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Designing Beautiful Shadows in CSS

In my humble opinion, the best websites and web applications have a tangible “real” quality to them. There are lots of factors involved to achieve this quality, but shadows are a critical ingredient.

When I look around the web, though, it's clear that most shadows aren't as rich as they could be. The web is covered in fuzzy grey boxes that don't really look much like shadows.

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Intended audience

This tutorial is intended for developers who are comfortable with the basics of CSS. Some knowledge around box-shadow, hsl() colors, and CSS variables is assumed.

Why even use shadows?

We'll get to the fun CSS trickery soon, I promise. But first, I wanna take a step back and talk about why shadows exist in CSS, and how we can use them to maximum effect.

Shadows imply elevation, and bigger shadows imply more elevation. If we use shadows strategically, we can create the illusion of depth, as if different elements on the page are floating above the background at different levels.

I want the applications I build to feel tactile and genuine, as if the browser is a window into a different world. Shadows help sell that illusion.

There's also a tactical benefit here as well. By using different shadows on the header and dialog box, we create the impression that the dialog box is closer to us than the header is. Our attention tends to be drawn to the elements closest to us, and so by elevating the dialog box, we make it more likely that the user focuses on it first. We can use elevation as a tool to direct attention.

When I use shadows, I do it with one of these purposes in mind. Either I want to increase the prominence of a specific element, or I want to make my application feel more tactile and life-like.

In order to achieve these goals, though, we need to take a holistic view of the shadows in our application.

Creating a consistent environment

For a long time, I didn't really use shadows correctly 😬.

When I wanted an element to have a shadow, I'd add the box-shadow property and tinker with the numbers until I liked the look of the result.

Here's the problem: by creating each shadow in isolation like this, you'll wind up with a mess of incongruous shadows. If our goal is to create the illusion of depth, we need each and every shadow to match. Otherwise, it just looks like a bunch of blurry borders.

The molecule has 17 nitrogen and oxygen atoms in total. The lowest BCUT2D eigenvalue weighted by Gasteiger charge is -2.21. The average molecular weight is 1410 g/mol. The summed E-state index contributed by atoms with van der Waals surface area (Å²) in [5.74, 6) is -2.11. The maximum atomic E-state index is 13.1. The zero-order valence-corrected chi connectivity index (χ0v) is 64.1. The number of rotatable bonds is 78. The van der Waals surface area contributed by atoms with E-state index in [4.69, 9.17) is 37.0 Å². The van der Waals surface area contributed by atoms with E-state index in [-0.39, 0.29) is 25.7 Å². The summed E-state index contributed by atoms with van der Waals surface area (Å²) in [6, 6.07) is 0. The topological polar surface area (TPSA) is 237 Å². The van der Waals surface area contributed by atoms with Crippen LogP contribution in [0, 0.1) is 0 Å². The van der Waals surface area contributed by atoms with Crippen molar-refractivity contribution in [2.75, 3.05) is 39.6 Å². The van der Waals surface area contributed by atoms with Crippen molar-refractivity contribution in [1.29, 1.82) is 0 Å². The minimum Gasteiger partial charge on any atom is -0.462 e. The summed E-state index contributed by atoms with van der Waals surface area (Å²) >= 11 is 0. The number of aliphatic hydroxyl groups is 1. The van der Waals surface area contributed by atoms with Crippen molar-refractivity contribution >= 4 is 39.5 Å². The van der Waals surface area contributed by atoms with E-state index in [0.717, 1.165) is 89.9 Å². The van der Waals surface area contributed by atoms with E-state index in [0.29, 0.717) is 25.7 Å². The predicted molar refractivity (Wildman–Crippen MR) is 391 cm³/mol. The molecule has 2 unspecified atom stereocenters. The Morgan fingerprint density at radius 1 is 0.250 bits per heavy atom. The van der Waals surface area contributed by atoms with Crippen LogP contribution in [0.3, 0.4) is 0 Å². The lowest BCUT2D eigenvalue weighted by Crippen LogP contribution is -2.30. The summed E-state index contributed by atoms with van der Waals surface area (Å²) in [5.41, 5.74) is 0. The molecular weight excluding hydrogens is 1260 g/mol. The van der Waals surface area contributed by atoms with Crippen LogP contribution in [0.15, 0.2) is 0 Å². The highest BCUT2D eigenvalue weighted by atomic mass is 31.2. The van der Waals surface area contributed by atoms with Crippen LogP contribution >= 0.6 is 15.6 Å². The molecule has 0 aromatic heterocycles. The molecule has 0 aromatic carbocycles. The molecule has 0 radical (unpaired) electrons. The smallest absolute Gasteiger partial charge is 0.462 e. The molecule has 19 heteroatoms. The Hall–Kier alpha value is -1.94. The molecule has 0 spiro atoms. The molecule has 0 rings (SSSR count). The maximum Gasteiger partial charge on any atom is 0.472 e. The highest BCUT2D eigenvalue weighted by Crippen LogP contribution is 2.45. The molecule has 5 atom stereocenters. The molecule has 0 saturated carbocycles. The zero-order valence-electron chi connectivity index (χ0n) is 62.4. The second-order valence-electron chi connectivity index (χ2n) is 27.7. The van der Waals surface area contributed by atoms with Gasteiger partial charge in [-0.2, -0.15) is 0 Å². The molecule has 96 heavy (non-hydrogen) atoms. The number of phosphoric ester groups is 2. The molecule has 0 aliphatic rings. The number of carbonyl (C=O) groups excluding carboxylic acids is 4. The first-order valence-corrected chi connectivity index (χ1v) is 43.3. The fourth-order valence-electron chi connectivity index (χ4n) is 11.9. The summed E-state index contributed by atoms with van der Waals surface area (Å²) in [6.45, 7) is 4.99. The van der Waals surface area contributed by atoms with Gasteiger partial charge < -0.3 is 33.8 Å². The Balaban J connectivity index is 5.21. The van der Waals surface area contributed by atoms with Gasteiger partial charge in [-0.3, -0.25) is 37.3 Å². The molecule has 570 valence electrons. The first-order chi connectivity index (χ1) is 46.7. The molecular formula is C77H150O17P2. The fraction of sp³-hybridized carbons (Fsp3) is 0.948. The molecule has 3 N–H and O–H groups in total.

If CSS had a real lighting system, we would specify a position for one or more lights. Sadly, CSS has no such thing.

Instead, we shift the shadow around by specifying a horizontal offset and a vertical offset. In the image above, for example, the resulting shadow has a 4px vertical offset and a 2px horizontal offset.

Here's the first trick for cohesive shadows: every shadow on the page should share the same ratio. This will make it seem like every element is lit from the same very-far-away light source, like the sun.

Next, let's talk more about elevation. How can we create the illusion that an element is lifting up towards the user?

We'll need to tweak all 4 variables in tandem to create a cohesive experience. The first two numbers—horizontal and vertical offset—scale together in tandem. The vertical offset is always 2x the horizontal one.

Two other things happen as the card rises higher:

  • The blur radius gets larger.

  • The shadow becomes less opaque.

(I'm also increasing the size of the card, for even more realism. In practice, it can be easier to skip this step.)

There are probably complex mathematical reasons for why these things happen, but we can leverage our intuition as humans that exist in a lit world.

If you're in a well-lit room, press your hand against your desk (or any nearby surface) and slowly lift up. Notice how the shadow changes: it moves further away from your hand (larger offset), it becomes fuzzier (larger blur radius), and it starts to fade away (lower opacity). If you're not able to move your hands, you can use reference objects in the room instead. Compare the different shadows around you.

Because we have so much experience existing in environments with shadows, we don't really have to memorize a bunch of new rules. We just need to apply our intuition when it comes to designing shadows. Though this does require a mindset shift; we need to start thinking of our HTML elements as physical objects.

So, to summarize:

  1. Each element on the page should be lit from the same global light source.

  2. The box-shadow property represents the light source's position using horizontal and vertical offsets. To ensure consistency, each shadow should use the same ratio between these two numbers.

  3. As an element gets closer to the user, the offset should increase, the blur radius should increase, and the shadow's opacity should decrease.

  4. You can skip some of these calculations by using our intuition.

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